Objective: To assess the impact of a decision aid on perceived risk of heart attacks and medication adherence among urban primary care patients with diabetes.
Methods: We randomly allocated 150 patients with diabetes to participate in a usual primary care visit either with or without the Statin Choice tool. Participants completed a questionnaire at baseline and telephone follow-up at 3 and 6 months.
Results: Intervention patients were more likely to accurately perceive their underlying risk for a heart attack without taking a statin (OR: 1.9, CI: 1.0-3.8) and with taking a statin (OR: 1.4, CI: 0.7-2.8); a decline in risk overestimation among patients receiving the decision aid accounts for this finding. There was no difference in statin adherence at 3 or 6 months.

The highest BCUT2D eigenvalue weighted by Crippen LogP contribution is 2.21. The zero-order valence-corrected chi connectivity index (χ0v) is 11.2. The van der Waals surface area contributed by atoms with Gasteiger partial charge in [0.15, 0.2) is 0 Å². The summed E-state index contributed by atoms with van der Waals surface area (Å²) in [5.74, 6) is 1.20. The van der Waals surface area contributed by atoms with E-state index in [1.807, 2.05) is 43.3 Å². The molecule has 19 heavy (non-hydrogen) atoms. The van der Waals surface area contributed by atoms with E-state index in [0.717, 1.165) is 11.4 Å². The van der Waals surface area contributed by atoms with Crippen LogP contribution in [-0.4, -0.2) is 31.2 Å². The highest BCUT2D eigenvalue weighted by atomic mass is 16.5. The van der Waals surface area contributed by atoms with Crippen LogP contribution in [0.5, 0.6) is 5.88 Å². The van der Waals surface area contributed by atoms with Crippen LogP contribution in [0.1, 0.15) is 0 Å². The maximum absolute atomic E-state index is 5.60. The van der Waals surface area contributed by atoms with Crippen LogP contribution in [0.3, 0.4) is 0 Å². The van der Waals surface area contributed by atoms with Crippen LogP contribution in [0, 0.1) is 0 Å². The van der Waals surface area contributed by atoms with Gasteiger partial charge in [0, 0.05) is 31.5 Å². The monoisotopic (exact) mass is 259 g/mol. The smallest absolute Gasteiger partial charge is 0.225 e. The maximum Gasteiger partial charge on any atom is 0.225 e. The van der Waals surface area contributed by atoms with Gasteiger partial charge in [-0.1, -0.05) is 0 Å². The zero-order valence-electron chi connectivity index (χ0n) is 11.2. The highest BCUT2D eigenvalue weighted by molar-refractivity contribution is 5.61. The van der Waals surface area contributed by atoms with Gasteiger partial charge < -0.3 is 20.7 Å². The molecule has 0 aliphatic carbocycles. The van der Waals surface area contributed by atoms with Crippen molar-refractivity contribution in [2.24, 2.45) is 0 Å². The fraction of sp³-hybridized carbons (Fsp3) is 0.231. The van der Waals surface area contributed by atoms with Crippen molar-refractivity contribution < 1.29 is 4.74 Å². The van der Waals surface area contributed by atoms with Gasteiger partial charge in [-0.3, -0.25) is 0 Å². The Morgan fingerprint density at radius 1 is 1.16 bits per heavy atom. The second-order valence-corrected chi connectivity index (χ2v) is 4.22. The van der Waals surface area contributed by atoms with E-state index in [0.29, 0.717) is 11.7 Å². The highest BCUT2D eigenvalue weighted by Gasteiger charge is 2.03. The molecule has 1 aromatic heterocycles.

Conclusion: A decision aid about using statins to reduce coronary risk among patients with diabetes improved risk communication, beliefs, and decisional conflict, but did not improve adherence to statins.
Practice implications: Decision aid enhanced communication about the risks and benefits of statins improved patient risk perceptions but did not alter adherence among patients with diabetes.
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